You DOUBT that your parents actually know what is going on around them, you

DOUBT their decisions are the right ones, you DOUBT that they are the gods you

made them into in childhood. At first, she turns to Uncle Charlie to make that break

with her family. But as she grows to know him ( and I believe you are right, the family

doesn't really know him), she begins to doubt that her newfound adult friend is

sane. It's dangerous out there. Even the things you knew well, i.e. the library, seem

foreign and scary with your new-found knowledge that there is no one to protect

you, but you. And, in the end, Young Charlie HAS to grow up, she HAS to make

that break with her family, make her own decisions, and she has to get through the

DOUBT or Uncle Charlie will eventually kill them all (metaphorically). She must

become an adult, and it hurts. A child must break from the family at some point, or

that child will never become a responsible adult, and thus be unable to continue the

family line appropriately. That is what life is all about. She comes to realize that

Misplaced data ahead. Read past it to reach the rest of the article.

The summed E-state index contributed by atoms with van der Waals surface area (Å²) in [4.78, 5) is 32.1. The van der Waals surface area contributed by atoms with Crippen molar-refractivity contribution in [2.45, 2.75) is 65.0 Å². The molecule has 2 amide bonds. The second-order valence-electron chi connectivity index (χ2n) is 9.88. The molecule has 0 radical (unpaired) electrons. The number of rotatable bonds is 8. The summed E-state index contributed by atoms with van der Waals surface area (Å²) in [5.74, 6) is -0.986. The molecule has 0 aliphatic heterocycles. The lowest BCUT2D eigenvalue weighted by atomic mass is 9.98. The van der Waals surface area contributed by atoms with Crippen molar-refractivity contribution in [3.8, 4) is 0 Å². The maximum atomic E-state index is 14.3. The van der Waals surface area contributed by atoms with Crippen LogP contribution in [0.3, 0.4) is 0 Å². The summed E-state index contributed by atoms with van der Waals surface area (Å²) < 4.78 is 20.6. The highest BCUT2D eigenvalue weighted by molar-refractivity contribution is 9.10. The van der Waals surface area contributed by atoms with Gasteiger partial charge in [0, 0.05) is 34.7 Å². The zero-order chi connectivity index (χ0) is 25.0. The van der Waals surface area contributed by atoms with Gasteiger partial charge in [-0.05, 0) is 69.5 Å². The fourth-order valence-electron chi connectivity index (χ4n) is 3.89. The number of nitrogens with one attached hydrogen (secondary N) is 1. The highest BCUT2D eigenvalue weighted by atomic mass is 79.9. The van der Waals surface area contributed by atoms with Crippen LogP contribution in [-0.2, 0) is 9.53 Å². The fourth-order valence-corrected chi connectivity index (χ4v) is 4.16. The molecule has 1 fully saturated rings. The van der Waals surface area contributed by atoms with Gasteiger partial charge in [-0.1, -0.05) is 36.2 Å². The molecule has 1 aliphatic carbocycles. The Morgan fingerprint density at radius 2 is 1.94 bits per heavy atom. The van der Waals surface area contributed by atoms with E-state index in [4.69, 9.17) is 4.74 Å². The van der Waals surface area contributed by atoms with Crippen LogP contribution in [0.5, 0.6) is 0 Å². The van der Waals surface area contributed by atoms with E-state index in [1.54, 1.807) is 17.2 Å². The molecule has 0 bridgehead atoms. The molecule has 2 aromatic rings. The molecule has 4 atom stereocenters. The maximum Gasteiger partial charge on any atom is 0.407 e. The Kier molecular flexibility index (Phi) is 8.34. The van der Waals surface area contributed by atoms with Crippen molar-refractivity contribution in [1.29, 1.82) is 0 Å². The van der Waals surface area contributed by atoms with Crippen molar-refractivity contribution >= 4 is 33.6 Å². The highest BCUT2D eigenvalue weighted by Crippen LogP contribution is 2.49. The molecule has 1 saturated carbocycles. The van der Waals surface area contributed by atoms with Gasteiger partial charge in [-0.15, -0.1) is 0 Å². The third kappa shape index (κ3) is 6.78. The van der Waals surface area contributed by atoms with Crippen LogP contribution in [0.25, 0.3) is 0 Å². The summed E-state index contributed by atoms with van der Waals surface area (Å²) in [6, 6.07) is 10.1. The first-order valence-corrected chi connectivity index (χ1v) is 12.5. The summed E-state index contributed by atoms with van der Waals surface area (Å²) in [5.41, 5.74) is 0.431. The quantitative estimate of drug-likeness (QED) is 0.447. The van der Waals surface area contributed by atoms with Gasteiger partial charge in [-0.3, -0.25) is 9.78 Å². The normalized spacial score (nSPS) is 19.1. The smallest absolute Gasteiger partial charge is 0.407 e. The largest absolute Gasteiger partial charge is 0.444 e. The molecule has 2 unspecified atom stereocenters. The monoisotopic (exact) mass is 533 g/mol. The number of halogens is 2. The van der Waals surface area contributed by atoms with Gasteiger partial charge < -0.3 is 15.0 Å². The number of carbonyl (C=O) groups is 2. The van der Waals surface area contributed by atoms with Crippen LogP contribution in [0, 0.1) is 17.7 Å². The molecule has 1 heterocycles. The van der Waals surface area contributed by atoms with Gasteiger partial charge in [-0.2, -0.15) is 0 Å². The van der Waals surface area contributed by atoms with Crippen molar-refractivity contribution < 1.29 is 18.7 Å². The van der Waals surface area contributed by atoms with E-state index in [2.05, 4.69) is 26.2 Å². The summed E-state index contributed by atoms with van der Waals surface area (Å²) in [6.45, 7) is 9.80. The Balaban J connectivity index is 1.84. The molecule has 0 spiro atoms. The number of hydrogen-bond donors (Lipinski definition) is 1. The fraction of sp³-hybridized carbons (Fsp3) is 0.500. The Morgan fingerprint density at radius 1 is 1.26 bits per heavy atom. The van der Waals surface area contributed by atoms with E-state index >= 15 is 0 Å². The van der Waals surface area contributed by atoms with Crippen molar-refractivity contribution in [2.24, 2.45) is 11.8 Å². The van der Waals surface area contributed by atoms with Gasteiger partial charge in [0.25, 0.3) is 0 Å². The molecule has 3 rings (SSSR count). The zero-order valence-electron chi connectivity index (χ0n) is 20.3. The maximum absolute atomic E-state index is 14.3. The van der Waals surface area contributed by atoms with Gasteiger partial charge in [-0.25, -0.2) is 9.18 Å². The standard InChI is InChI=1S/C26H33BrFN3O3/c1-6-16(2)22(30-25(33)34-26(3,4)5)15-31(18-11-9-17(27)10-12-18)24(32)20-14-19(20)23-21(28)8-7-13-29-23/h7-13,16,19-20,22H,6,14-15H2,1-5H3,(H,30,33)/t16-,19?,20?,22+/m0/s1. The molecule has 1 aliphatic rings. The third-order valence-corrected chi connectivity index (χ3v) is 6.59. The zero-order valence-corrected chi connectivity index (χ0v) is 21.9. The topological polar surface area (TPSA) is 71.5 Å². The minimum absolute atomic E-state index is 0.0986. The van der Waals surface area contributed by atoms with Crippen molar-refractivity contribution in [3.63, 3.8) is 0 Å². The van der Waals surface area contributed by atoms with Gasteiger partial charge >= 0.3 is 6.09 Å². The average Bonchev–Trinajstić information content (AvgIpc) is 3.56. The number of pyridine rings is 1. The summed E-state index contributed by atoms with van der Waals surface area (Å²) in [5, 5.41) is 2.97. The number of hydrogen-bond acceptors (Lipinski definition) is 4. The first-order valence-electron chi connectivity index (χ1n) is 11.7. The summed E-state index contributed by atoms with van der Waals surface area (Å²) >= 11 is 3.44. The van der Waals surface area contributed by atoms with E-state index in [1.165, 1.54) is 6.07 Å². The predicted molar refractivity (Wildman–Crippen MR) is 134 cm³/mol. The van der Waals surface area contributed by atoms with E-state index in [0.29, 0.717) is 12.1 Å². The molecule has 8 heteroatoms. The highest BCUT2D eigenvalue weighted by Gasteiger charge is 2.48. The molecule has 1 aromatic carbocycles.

growing up is more than stepping AWAY from family. It is stepping away, then

coming back to those few values you really believe in. The values you thought were

dead.

 

Now that was terrific. I never saw this angle and I believe you are very right. Young

Charlie has graduated childhood and she's now ready for the exciting but also

scary proposition of becoming an adult. At the outset of the film, Young Charlie

dismisses the life of her mother and she considers Uncle Charlie to be what life ought

to be like. Young Charlie thinks she knows what happiness is. She lacks doubt.

 

Who in their right mind would want "old hat"?

 

shadowofadoubt86.jpg

 

shadowofadoubt87.jpg

 

Young Charlie believes old hats should be thrown out and replaced with "exactly right"

furs.